As he does every morning before leaving for work, yesterday my husband, John, kissed me and said, “Have a nice morning. Love you.” But what he does not say every morning is, “Call me when you wake up.”
I nodded, smiled, and said, “Love you too.” I rolled over, and as I started to doze, thought about why he wanted me to call: Maybe he’s going to surprise me and tell me he’s taking the afternoon off. Maybe he wants to have lunch together. At 9:30, before I even crawled out of bed, I called John.
“Did you hear?” he asked.
My breath quickened. My resting heart rate went from 58 to one hundred fifty-eight.
“What?” I said.
“Pete Seeger died last night.”
Though I had never met Pete, I felt as if I had lost a loved one. I could barely speak, and wanted to cry, but could not, probably because I could not believe he was dead. I did not want to believe that Pete, a musical icon for decades, who persevered after being blacklisted for being convicted of “contempt of congress” in 1957 after refusing to answer questions about his party affiliation, was gone. I did not want to believe that the man who co-founded the Hudson River Co-op, who stood up for First Amendment rights, who at 92 marched with a thousand demonstrators as a part of the Occupy Wall Street protests, was gone. I wanted to believe that he was still going to step up on stage with his seasoned banjo and ask the audience to sing with him, sing “If I had a Hammer” and “Where have all the Flowers Gone.”
But he was ninety-four. I almost forgot that. After all, he had surprised us and showed up at the Farm Aid concert this past September and sang “This Land is Your Land.” We sang with him. And a few days before he went into the hospital, he was chopping wood. I don’t even chop wood, and I’m forty-seven.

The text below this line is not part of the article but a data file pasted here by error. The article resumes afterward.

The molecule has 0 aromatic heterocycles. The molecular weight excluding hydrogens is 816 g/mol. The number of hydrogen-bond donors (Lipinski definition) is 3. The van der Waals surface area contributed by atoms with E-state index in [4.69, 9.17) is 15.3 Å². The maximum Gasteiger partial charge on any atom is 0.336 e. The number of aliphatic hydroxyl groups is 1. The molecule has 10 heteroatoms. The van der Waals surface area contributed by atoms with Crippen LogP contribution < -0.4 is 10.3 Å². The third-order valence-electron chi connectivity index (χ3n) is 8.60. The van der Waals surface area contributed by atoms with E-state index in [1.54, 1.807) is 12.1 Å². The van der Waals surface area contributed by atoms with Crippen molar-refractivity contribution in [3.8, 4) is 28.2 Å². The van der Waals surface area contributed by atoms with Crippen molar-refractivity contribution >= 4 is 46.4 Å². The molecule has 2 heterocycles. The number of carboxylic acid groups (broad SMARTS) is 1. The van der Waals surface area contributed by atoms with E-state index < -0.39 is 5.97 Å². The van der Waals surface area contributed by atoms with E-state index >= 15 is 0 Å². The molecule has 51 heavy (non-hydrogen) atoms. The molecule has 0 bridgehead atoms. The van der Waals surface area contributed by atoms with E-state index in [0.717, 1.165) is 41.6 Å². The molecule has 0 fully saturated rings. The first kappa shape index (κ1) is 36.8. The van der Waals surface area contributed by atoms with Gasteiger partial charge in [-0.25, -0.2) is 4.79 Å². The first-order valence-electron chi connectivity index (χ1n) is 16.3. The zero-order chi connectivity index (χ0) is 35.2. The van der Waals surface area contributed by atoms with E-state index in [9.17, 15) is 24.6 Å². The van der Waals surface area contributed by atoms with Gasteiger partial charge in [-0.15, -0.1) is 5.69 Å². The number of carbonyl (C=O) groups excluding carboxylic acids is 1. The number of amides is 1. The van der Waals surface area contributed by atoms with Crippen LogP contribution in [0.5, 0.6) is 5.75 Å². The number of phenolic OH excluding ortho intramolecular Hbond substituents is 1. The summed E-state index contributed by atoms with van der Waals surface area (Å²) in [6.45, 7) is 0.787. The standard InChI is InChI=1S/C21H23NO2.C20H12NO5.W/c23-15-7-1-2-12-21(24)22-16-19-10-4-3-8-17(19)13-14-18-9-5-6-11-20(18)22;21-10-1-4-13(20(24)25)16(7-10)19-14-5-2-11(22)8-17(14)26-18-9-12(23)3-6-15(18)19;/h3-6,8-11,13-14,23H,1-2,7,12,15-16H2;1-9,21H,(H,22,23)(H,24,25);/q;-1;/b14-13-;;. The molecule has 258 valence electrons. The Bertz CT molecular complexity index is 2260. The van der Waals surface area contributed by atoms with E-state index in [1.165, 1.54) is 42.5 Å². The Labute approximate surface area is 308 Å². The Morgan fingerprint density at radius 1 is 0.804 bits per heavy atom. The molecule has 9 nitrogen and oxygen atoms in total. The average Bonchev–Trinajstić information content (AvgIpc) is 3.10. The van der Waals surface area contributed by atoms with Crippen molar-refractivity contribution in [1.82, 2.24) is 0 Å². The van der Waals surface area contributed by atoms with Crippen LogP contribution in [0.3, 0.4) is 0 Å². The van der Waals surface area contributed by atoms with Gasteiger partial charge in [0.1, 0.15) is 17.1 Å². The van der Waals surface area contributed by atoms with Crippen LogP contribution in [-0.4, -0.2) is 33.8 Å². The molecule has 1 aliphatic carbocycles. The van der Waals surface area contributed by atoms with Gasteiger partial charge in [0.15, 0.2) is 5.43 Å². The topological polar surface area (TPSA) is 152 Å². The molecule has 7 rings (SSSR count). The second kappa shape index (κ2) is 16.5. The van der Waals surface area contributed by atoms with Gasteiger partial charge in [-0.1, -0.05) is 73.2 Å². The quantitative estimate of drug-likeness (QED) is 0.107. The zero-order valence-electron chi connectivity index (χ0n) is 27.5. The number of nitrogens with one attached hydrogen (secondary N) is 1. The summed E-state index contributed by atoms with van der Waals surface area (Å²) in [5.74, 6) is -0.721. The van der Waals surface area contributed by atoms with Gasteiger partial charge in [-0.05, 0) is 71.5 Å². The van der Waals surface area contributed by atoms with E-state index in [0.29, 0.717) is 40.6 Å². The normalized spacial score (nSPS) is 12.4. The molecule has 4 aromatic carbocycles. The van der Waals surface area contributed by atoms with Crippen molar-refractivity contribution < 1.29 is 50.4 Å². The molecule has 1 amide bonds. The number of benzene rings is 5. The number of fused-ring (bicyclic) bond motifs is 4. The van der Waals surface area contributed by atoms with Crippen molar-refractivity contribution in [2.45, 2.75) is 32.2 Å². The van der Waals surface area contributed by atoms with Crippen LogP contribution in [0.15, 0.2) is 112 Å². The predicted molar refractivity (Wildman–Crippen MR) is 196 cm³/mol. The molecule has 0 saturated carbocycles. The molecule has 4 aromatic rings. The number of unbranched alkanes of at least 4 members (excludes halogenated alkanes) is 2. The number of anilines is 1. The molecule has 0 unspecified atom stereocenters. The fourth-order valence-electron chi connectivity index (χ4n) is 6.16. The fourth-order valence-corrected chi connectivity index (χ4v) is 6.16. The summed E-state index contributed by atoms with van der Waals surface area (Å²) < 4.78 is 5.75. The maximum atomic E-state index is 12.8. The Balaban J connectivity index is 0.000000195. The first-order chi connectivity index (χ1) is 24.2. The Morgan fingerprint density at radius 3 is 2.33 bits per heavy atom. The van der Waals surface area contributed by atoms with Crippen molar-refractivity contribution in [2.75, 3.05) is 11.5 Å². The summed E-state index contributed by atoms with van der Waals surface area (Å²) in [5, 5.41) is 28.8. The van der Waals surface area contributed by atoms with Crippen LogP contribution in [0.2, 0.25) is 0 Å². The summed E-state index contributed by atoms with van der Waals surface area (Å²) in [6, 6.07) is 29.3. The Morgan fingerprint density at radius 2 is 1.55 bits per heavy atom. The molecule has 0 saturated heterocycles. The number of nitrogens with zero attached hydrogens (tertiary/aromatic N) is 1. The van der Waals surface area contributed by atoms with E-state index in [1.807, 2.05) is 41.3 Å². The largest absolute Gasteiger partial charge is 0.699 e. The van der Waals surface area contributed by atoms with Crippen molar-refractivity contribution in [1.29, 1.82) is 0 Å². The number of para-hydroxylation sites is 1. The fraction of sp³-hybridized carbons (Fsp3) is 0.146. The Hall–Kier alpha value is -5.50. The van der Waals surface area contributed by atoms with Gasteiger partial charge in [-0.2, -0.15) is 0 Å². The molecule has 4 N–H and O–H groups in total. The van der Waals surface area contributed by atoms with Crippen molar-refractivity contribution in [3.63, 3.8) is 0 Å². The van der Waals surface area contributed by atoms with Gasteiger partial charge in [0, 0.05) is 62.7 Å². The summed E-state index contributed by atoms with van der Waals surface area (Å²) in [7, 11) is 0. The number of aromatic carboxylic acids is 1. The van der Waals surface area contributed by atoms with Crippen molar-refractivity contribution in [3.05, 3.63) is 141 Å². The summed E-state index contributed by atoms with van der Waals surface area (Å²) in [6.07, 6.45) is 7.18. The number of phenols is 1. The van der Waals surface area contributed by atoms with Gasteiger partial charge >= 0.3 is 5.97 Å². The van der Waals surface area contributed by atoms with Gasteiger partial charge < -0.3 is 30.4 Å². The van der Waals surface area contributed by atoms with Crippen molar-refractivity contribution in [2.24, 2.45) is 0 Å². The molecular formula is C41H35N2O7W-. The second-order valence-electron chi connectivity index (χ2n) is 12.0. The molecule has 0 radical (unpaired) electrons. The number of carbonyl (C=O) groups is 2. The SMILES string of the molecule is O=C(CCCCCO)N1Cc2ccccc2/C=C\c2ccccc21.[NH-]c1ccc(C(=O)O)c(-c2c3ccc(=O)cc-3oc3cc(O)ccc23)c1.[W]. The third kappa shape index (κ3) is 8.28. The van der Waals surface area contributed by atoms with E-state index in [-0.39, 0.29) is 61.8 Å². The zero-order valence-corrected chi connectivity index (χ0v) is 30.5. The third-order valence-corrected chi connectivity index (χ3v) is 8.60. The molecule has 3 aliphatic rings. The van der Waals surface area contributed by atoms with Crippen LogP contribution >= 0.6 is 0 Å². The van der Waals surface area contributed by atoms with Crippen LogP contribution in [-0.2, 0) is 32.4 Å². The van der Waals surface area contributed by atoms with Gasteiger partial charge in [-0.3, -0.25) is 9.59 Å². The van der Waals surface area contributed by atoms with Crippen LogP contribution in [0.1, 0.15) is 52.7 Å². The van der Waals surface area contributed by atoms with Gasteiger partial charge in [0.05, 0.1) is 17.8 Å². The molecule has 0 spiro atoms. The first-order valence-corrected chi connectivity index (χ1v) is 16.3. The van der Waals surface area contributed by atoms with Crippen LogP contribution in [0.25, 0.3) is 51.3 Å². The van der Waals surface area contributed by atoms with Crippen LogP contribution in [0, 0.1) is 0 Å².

That evening, John and I talked about other nonagenarians we know: our neighbor, John’s dad, and the residents of the assisted living facility we perform music for. We talked about how these people might pass: pneumonia, or peacefully in their sleep, like Pete, their overstretched hearts simply unable to beat another beat. We played some of Pete’s songs – John on the guitar and me on the fiddle. We still could not believe, or accept, that he was gone. But is Pete really gone. I mean did you see all the Facebook postings the day after he died? Pete’s voice, his music, affected lingering change. Even President Obama said so when he called Pete ‘“America’s Tuning Fork (thank you Wikipedia).”’
It’s two days after Pete’s death and I wonder how many weeks, months, or years until it’s time to say good-bye to my father-in-law, my neighbor, the residents of the assisted living facility, and my own parents. I wonder how many years I have left, John has left (I know this is terribly morbid, but it’s unavoidably real). Until then, though, there’s plenty of time, and space, for all of us to write, to sing, to speak-out, to do something, anything, that will keep our metaphorical banjo strings resonating. That’s what Pete would want.Read More